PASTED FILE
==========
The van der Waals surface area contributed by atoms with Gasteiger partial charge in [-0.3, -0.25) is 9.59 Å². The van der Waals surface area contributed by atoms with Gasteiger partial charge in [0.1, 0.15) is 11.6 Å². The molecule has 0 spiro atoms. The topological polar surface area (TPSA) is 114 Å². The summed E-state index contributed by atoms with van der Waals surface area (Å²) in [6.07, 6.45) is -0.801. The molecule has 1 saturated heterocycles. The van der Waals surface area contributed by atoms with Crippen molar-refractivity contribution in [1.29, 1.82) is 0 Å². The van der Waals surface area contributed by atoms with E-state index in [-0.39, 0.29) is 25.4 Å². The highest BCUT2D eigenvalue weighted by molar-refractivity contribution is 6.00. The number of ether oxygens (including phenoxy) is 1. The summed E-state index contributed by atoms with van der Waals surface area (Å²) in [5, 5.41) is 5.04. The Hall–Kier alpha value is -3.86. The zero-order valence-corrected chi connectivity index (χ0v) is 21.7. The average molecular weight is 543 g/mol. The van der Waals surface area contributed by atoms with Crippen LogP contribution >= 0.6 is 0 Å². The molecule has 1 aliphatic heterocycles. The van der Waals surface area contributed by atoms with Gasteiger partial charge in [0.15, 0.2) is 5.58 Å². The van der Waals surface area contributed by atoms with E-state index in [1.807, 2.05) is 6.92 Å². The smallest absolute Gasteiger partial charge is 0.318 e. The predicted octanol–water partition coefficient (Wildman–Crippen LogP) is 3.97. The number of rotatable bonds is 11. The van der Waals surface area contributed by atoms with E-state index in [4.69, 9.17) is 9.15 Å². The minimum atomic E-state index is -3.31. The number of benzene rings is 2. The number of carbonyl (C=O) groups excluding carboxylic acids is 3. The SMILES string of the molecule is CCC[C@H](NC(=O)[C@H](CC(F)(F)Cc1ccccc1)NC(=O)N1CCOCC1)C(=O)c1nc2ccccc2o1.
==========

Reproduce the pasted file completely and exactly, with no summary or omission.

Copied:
The van der Waals surface area contributed by atoms with Gasteiger partial charge in [-0.3, -0.25) is 9.59 Å². The van der Waals surface area contributed by atoms with Gasteiger partial charge in [0.1, 0.15) is 11.6 Å². The molecule has 0 spiro atoms. The topological polar surface area (TPSA) is 114 Å². The summed E-state index contributed by atoms with van der Waals surface area (Å²) in [6.07, 6.45) is -0.801. The molecule has 1 saturated heterocycles. The van der Waals surface area contributed by atoms with Crippen molar-refractivity contribution in [1.29, 1.82) is 0 Å². The van der Waals surface area contributed by atoms with E-state index in [-0.39, 0.29) is 25.4 Å². The highest BCUT2D eigenvalue weighted by molar-refractivity contribution is 6.00. The number of ether oxygens (including phenoxy) is 1. The summed E-state index contributed by atoms with van der Waals surface area (Å²) in [5, 5.41) is 5.04. The Hall–Kier alpha value is -3.86. The zero-order valence-corrected chi connectivity index (χ0v) is 21.7. The average molecular weight is 543 g/mol. The van der Waals surface area contributed by atoms with Crippen LogP contribution >= 0.6 is 0 Å². The molecule has 1 aliphatic heterocycles. The van der Waals surface area contributed by atoms with Gasteiger partial charge in [0.15, 0.2) is 5.58 Å². The van der Waals surface area contributed by atoms with E-state index in [1.807, 2.05) is 6.92 Å². The smallest absolute Gasteiger partial charge is 0.318 e. The predicted octanol–water partition coefficient (Wildman–Crippen LogP) is 3.97. The number of rotatable bonds is 11. The van der Waals surface area contributed by atoms with E-state index in [4.69, 9.17) is 9.15 Å². The minimum atomic E-state index is -3.31. The number of benzene rings is 2. The number of carbonyl (C=O) groups excluding carboxylic acids is 3. The SMILES string of the molecule is CCC[C@H](NC(=O)[C@H](CC(F)(F)Cc1ccccc1)NC(=O)N1CCOCC1)C(=O)c1nc2ccccc2o1.